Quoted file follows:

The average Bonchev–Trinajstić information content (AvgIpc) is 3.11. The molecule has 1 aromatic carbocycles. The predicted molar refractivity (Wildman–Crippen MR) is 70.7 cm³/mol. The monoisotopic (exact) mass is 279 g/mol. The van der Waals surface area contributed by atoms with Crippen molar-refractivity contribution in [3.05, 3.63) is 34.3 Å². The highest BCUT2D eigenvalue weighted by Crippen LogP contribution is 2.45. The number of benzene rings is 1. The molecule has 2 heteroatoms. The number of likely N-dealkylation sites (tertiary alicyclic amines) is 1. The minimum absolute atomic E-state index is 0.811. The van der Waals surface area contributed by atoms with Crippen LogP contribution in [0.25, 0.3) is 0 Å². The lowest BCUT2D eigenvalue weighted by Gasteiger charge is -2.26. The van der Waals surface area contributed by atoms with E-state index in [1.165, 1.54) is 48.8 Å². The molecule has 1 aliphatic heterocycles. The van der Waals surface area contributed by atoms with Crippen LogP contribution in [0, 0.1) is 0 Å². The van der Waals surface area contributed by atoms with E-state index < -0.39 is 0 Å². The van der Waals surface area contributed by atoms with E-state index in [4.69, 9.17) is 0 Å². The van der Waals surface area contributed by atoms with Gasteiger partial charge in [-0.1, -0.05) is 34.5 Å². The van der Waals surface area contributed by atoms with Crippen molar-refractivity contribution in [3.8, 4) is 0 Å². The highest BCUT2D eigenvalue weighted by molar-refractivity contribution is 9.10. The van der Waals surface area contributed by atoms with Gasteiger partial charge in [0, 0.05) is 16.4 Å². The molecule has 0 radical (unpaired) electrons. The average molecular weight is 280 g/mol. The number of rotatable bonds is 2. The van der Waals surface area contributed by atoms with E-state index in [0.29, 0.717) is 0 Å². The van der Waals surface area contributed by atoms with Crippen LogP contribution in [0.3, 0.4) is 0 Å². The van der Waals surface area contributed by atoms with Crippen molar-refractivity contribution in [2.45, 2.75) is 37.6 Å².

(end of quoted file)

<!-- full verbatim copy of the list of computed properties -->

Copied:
The average Bonchev–Trinajstić information content (AvgIpc) is 3.11. The molecule has 1 aromatic carbocycles. The predicted molar refractivity (Wildman–Crippen MR) is 70.7 cm³/mol. The monoisotopic (exact) mass is 279 g/mol. The van der Waals surface area contributed by atoms with Crippen molar-refractivity contribution in [3.05, 3.63) is 34.3 Å². The highest BCUT2D eigenvalue weighted by Crippen LogP contribution is 2.45. The number of benzene rings is 1. The molecule has 2 heteroatoms. The number of likely N-dealkylation sites (tertiary alicyclic amines) is 1. The minimum absolute atomic E-state index is 0.811. The van der Waals surface area contributed by atoms with Crippen LogP contribution in [0.25, 0.3) is 0 Å². The lowest BCUT2D eigenvalue weighted by Gasteiger charge is -2.26. The van der Waals surface area contributed by atoms with E-state index in [1.165, 1.54) is 48.8 Å². The molecule has 1 aliphatic heterocycles. The van der Waals surface area contributed by atoms with Crippen LogP contribution in [0, 0.1) is 0 Å². The van der Waals surface area contributed by atoms with E-state index < -0.39 is 0 Å². The van der Waals surface area contributed by atoms with E-state index in [4.69, 9.17) is 0 Å². The van der Waals surface area contributed by atoms with Gasteiger partial charge in [-0.1, -0.05) is 34.5 Å². The van der Waals surface area contributed by atoms with Crippen molar-refractivity contribution in [3.8, 4) is 0 Å². The highest BCUT2D eigenvalue weighted by molar-refractivity contribution is 9.10. The van der Waals surface area contributed by atoms with Gasteiger partial charge in [0, 0.05) is 16.4 Å². The molecule has 0 radical (unpaired) electrons. The average molecular weight is 280 g/mol. The number of rotatable bonds is 2. The van der Waals surface area contributed by atoms with E-state index in [0.29, 0.717) is 0 Å². The van der Waals surface area contributed by atoms with Crippen LogP contribution in [0.3, 0.4) is 0 Å². The van der Waals surface area contributed by atoms with Crippen molar-refractivity contribution in [2.45, 2.75) is 37.6 Å².